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Moral crusades in the East: Swedish filmmakers ‘going abroad to do good’

Hedling, Olof LU (2018) In Journal of Scandinavian Cinema
Abstract
The article is an attempt to identify some common themes in a body of work while at the same time regarding Sweden as especially conducive to pessimism regarding the decline in the moral economy of the world. Ever since the collapse of the Soviet Union and the newfound independence of the Baltic states of Estonia, Latvia and Lithuania, Swedish filmmakers have repeatedly crossed the Baltic in search of subject matter not readily available in the supposedly well-ordered domestic setting. In these films, the former communist territories have almost invariably been imagined as marked by malaise, decay, a crumbling infrastructure and as destinations for sex tourism. Social security is undercut, poverty is rampant and phenomena such as... (More)
The article is an attempt to identify some common themes in a body of work while at the same time regarding Sweden as especially conducive to pessimism regarding the decline in the moral economy of the world. Ever since the collapse of the Soviet Union and the newfound independence of the Baltic states of Estonia, Latvia and Lithuania, Swedish filmmakers have repeatedly crossed the Baltic in search of subject matter not readily available in the supposedly well-ordered domestic setting. In these films, the former communist territories have almost invariably been imagined as marked by malaise, decay, a crumbling infrastructure and as destinations for sex tourism. Social security is undercut, poverty is rampant and phenomena such as prostitution, trafficking, drug use and child abandonment all seem to be on the rise. A famous example is Lukas Moodysson’s 2002 film Lilya 4-ever, the story of an abandoned teenage girl from the former Eastern bloc, who is manipulated into coming to Sweden as an involuntary sex worker. However, Moodysson’s film does not stand alone, but rather shares certain characteristics with other works exploring the Baltic connection. (Less)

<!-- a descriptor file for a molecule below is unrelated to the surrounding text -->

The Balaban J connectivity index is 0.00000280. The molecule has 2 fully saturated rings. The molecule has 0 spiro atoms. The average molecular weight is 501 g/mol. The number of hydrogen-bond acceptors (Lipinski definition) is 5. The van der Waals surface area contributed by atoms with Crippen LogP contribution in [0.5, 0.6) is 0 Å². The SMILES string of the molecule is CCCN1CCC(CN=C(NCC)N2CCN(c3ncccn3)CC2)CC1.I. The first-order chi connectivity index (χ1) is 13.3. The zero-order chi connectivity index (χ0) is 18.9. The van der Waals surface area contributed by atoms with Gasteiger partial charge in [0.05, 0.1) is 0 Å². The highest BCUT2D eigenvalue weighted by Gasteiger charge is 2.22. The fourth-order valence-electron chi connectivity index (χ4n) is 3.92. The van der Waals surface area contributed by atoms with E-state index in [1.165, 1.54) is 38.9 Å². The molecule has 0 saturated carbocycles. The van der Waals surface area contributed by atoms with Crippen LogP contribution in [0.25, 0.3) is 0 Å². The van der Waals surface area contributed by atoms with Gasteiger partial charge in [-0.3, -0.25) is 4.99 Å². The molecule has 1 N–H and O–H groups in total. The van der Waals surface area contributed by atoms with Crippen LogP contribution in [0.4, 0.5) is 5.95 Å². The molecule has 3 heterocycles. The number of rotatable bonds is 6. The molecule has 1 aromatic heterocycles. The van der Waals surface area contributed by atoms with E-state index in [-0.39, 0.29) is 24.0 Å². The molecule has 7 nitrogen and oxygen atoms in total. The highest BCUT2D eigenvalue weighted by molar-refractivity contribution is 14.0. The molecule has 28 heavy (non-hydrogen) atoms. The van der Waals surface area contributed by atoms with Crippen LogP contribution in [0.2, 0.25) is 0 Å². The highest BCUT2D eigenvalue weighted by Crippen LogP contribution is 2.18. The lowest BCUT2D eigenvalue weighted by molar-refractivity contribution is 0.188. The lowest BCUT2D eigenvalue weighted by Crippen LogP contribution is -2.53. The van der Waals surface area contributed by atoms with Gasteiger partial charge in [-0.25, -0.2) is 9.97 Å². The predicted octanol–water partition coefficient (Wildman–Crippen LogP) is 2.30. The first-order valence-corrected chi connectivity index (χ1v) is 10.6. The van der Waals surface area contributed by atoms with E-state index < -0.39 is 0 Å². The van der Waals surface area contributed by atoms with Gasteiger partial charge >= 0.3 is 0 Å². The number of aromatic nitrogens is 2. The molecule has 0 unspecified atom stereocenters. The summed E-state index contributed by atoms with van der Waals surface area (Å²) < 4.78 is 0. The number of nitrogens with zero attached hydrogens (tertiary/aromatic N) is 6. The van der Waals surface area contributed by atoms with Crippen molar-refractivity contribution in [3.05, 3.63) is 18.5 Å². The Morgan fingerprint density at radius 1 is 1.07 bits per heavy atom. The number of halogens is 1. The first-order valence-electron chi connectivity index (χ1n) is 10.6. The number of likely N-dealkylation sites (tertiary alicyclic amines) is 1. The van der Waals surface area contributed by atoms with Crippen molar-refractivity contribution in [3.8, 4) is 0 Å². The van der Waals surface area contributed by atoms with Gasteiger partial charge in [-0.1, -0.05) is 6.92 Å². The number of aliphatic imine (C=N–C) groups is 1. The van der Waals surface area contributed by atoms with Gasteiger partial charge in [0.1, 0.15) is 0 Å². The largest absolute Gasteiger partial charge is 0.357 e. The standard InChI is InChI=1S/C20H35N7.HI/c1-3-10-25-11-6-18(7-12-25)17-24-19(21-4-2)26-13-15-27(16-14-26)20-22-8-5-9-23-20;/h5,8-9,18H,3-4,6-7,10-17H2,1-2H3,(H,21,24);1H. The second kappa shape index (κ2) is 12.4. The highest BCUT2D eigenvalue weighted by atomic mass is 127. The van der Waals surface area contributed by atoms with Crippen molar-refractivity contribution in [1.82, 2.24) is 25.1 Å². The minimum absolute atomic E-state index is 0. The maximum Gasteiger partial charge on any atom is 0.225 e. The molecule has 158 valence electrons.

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author
organization
publishing date
type
Contribution to journal
publication status
in press
subject
keywords
post-Soviet film, welfare state, Baltic Sea, moral imperialism, Scandinavian cinema, Lilya 4-ever
in
Journal of Scandinavian Cinema
publisher
Intellect Ltd.
ISSN
2042-7891
language
English
LU publication?
yes
id
88b1036a-36cb-43d1-914b-70c2278c7419
date added to LUP
2018-10-08 08:40:16
date last changed
2018-10-11 18:33:41
@article{88b1036a-36cb-43d1-914b-70c2278c7419,
  abstract     = {The article is an attempt to identify some common themes in a body of work while at the same time regarding Sweden as especially conducive to pessimism regarding the decline in the moral economy of the world. Ever since the collapse of the Soviet Union and the newfound independence of the Baltic states of Estonia, Latvia and Lithuania, Swedish filmmakers have repeatedly crossed the Baltic in search of subject matter not readily available in the supposedly well-ordered domestic setting. In these films, the former communist territories have almost invariably been imagined as marked by malaise, decay, a crumbling infrastructure and as destinations for sex tourism. Social security is undercut, poverty is rampant and phenomena such as prostitution, trafficking, drug use and child abandonment all seem to be on the rise. A famous example is Lukas Moodysson’s 2002 film Lilya 4-ever, the story of an abandoned teenage girl from the former Eastern bloc, who is manipulated into coming to Sweden as an involuntary sex worker. However, Moodysson’s film does not stand alone, but rather shares certain characteristics with other works exploring the Baltic connection.},
  author       = {Hedling, Olof},
  issn         = {2042-7891},
  keyword      = {post-Soviet film,welfare state,Baltic Sea,moral imperialism,Scandinavian cinema,Lilya 4-ever},
  language     = {eng},
  publisher    = {Intellect Ltd.},
  series       = {Journal of Scandinavian Cinema},
  title        = {Moral crusades in the East: Swedish filmmakers ‘going abroad to do good’},
  year         = {2018},
}